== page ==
Numbers in Quenya

Learn numbers in Quenya

Knowing numbers in Quenya is probably one of the most useful things you can learn to say, write and understand in Quenya. Learning to count in Quenya may appeal to you just as a simple curiosity or be something you really need. Perhaps you have planned a trip to a country where Quenya is the most widely spoken language, and you want to be able to shop and even bargain with a good knowledge of numbers in Quenya.

It's also useful for guiding you through street numbers. You'll be able to better understand the directions to places and everything expressed in numbers, such as the times when public transportation leaves. Can you think of more reasons to learn numbers in Quenya?

Quenya (quenya in Tengwar script) is one of the fictional languages spoken by the Elves, in the Arda world of J. R. R. Tolkien (of which The Lord of the Rings is one of the most renown work). Mainly influenced by Finnish, in grammar, phonology and vocabulary, it is also influenced to some extend by Latin, Greek, German and Spanish. It is written in Latin alphabet or in Tengwar script.

List of numbers in Quenya

Here is a list of numbers in Quenya. We have made for you a list with all the numbers in Quenya from 1 to 20. We have also included the tens up to the number 100, so that you know how to count up to 100 in Quenya. We also close the list by showing you what the number 1000 looks like in Quenya.

  • 1) minë (minë)
  • 2) atta (atta)
  • 3) neldë (neldë)
  • 4) canta (canta)
  • 5) lempë (lempë)
  • 6) enquë (enquë)
  • 7) otso (otso)
  • 8) tolto (tolto)
  • 9) nertë (nertë)
  • 10) cainen (cainen)
  • 11) minquë (minquë)
  • 12) yunquë (yunquë)
  • 13) nelcëa (nelcëa)
  • 14) cancëa (cancëa)
  • 15) lencëa (lencëa)
  • 16) encëa (encëa)
  • 17) occëa (occëa)
  • 18) tolcëa (tolcëa)
  • 19) nercëa (nercëa)
  • 20) yucainen (yucainen)
  • 30) nelcainen (nelcainen)
  • 40) cancainen (cancainen)
  • 50) lemincainen (lemincainen)
  • 60) eneccainen (eneccainen)
  • 70) otsocainen (otsocainen)
  • 80) tolcainen (tolcainen)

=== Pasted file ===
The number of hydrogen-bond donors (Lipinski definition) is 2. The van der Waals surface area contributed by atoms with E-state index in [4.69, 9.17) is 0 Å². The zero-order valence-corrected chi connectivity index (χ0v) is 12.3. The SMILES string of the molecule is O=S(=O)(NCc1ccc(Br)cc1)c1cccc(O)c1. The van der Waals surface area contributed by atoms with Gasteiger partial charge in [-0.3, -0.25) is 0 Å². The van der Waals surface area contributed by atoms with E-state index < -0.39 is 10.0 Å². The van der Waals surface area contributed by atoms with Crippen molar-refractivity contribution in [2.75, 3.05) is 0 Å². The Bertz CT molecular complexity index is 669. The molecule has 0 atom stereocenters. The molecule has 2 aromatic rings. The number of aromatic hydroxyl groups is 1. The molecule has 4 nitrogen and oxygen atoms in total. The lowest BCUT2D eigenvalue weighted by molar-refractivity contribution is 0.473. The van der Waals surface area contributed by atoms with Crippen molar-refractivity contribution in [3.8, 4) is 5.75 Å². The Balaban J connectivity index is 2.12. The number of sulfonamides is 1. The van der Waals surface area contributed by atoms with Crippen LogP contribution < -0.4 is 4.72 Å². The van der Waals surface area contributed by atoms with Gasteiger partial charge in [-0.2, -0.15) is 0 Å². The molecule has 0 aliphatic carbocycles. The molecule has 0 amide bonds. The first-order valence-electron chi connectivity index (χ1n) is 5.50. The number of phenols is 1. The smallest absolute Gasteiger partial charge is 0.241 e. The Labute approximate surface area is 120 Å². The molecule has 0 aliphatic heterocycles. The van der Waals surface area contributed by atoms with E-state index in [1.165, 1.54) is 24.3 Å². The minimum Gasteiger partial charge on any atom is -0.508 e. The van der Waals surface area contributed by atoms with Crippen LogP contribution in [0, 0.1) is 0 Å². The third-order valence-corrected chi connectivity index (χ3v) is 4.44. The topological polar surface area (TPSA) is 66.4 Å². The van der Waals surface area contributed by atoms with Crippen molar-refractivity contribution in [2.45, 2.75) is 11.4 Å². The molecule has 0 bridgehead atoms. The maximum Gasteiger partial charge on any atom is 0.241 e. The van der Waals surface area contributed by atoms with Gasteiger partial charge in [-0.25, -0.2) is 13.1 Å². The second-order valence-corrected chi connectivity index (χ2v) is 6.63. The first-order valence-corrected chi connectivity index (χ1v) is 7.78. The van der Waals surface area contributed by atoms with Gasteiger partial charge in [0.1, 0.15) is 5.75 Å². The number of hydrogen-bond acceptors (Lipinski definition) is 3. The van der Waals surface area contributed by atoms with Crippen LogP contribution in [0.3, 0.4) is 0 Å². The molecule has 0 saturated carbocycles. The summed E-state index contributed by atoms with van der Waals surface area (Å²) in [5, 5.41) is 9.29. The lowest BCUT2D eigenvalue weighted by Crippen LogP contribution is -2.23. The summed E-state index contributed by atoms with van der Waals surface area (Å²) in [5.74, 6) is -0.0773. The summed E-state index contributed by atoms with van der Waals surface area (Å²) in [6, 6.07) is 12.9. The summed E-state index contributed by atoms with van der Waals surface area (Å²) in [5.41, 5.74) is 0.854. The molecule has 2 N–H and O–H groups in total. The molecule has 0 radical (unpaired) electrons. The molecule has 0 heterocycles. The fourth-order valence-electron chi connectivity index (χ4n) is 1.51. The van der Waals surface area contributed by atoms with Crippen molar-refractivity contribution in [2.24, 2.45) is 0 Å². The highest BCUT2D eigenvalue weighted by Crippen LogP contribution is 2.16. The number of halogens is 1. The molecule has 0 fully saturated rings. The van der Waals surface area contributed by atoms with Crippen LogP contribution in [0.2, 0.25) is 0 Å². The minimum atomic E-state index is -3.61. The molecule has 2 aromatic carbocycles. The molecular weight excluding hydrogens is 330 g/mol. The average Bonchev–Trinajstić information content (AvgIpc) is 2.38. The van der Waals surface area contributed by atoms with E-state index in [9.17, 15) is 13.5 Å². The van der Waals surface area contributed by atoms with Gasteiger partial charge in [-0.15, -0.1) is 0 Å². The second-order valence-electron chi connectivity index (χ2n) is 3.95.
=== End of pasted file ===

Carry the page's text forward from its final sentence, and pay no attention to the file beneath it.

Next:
• 90) nercainen (nercainen)
  • 100) tuxa (tuxa)
  • 1,000) húmë (húmë)
  • one million) mindóra (mindóra)

Numbers in Quenya: Quenya numbering rules

Each culture has specific peculiarities that are expressed in its language and its way of counting. The Quenya is no exception. If you want to learn numbers in Quenya you will have to learn a series of rules that we will explain below. If you apply these rules you will soon find that you will be able to count in Quenya with ease.

The way numbers are formed in Quenya is easy to understand if you follow the rules explained here. Surprise everyone by counting in Quenya. Also, learning how to number in Quenya yourself from these simple rules is very beneficial for your brain, as it forces it to work and stay in shape. Working with numbers and a foreign language like Quenya at the same time is one of the best ways to train our little gray cells, so let's see what rules you need to apply to number in Quenya

  • Digits from zero to nine and numbers from ten to twelve are specific words, namely munta (munta) [0], minë (minë) [1], atta (atta) [2], neldë (neldë) [3], canta (canta) [4], lempë (lempë) [5], enquë (enquë) [6], otso (otso) [7], tolto (tolto) [8], nertë (nertë) [9], cainen (cainen) [10], minquë [11] (minquë), and yunquë (yunquë) [12]. As the elves originally used the duodecimal number system (base 12), eleven and twelve are still irregular.
  • From thirteen to nineteen, the numbers are built by adding the -cëa (-cëa) suffix at the end of the first syllable (acting as a root) of the matching digit: nelcëa (nelcëa) [13], cancëa (cancëa) [14], lencëa (lencëa) [15], encëa (encëa) [16], occëa (occëa) [17], tolcëa (tolcëa) [18], and nercëa (nercëa) [19].
  • The tens are formed by adding the ten word (cainen, cainen) after the matching multiplier digit root (or first syllable), with the exception of ten where the multiplier is implicit: cainen (cainen) [10], yucainen (yucainen) [20], nelcainen (nelcainen) [30], cancainen (cancainen) [40], lemincainen (lemincainen) [50], eneccainen (eneccainen) [60], otsocainen (otsocainen) [70], tolcainen (tolcainen) [80], and nercainen (nercainen) [90].
  • Numbers from twenty-one to ninety-nine are built by saying the unit first, then the ten separated by a space (e.g.: lempë yucainen (lempë yucainen) [25], enquë cancainen (enquë cancainen) [46]).
  • The hundreds are built exactly the same way as the tens, i.e. by adding the hundred word (tuxa, tuxa) after the matching multiplier digit root, except for one hundred itself: tuxa (tuxa) [100], yutuxa (yutuxa) [200], neltuxa (neltuxa) [300]… When the hundred is composed, the unit is said first, then the ten, then the hundred, all separated by spaces (e.g.: atta otsocainen tuxa (atta otsocainen tuxa) [172], lempë tolcainen yutuxa (lempë tolcainen yutuxa) [285], cancainen neltuxa (cancainen neltuxa) [340])
  • We assume the thousands are built identically, i.e. by adding the thousand word (húmë, húmë) after the matching multiplier digit root, except for one thousand itself: húmë (húmë) [1,000], yuhúmë (yuhúmë) [2,000], nelhúmë (nelhúmë) [3,000]…
  • The word for million is mindóra (mindóra).
  • Tengwar font
  • Numbers in different languages